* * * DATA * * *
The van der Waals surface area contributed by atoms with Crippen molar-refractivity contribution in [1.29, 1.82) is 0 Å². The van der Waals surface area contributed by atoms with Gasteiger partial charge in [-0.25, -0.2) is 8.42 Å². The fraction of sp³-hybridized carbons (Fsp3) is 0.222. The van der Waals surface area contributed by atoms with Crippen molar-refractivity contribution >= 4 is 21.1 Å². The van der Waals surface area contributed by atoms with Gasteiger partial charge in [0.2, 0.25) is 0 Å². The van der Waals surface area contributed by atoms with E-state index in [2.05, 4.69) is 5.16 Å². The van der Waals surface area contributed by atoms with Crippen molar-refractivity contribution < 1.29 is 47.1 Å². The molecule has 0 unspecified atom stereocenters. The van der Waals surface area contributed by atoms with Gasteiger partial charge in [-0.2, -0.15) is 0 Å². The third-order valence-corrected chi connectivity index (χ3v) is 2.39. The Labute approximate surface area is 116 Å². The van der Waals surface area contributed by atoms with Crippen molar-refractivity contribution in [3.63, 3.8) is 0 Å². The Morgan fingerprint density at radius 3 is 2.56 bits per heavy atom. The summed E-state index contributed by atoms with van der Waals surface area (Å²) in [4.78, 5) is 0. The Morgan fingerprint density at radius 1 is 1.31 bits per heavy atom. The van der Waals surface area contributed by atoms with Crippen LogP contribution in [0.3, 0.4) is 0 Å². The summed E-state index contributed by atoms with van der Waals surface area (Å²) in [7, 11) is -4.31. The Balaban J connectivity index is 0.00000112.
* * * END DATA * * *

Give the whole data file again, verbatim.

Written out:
The van der Waals surface area contributed by atoms with Crippen molar-refractivity contribution in [1.29, 1.82) is 0 Å². The van der Waals surface area contributed by atoms with Gasteiger partial charge in [-0.25, -0.2) is 8.42 Å². The fraction of sp³-hybridized carbons (Fsp3) is 0.222. The van der Waals surface area contributed by atoms with Crippen molar-refractivity contribution >= 4 is 21.1 Å². The van der Waals surface area contributed by atoms with Gasteiger partial charge in [0.2, 0.25) is 0 Å². The van der Waals surface area contributed by atoms with E-state index in [2.05, 4.69) is 5.16 Å². The van der Waals surface area contributed by atoms with Crippen molar-refractivity contribution < 1.29 is 47.1 Å². The molecule has 0 unspecified atom stereocenters. The van der Waals surface area contributed by atoms with Gasteiger partial charge in [-0.2, -0.15) is 0 Å². The third-order valence-corrected chi connectivity index (χ3v) is 2.39. The Labute approximate surface area is 116 Å². The van der Waals surface area contributed by atoms with Crippen molar-refractivity contribution in [3.63, 3.8) is 0 Å². The Morgan fingerprint density at radius 3 is 2.56 bits per heavy atom. The summed E-state index contributed by atoms with van der Waals surface area (Å²) in [4.78, 5) is 0. The Morgan fingerprint density at radius 1 is 1.31 bits per heavy atom. The van der Waals surface area contributed by atoms with Crippen LogP contribution in [0.3, 0.4) is 0 Å². The summed E-state index contributed by atoms with van der Waals surface area (Å²) in [7, 11) is -4.31. The Balaban J connectivity index is 0.00000112.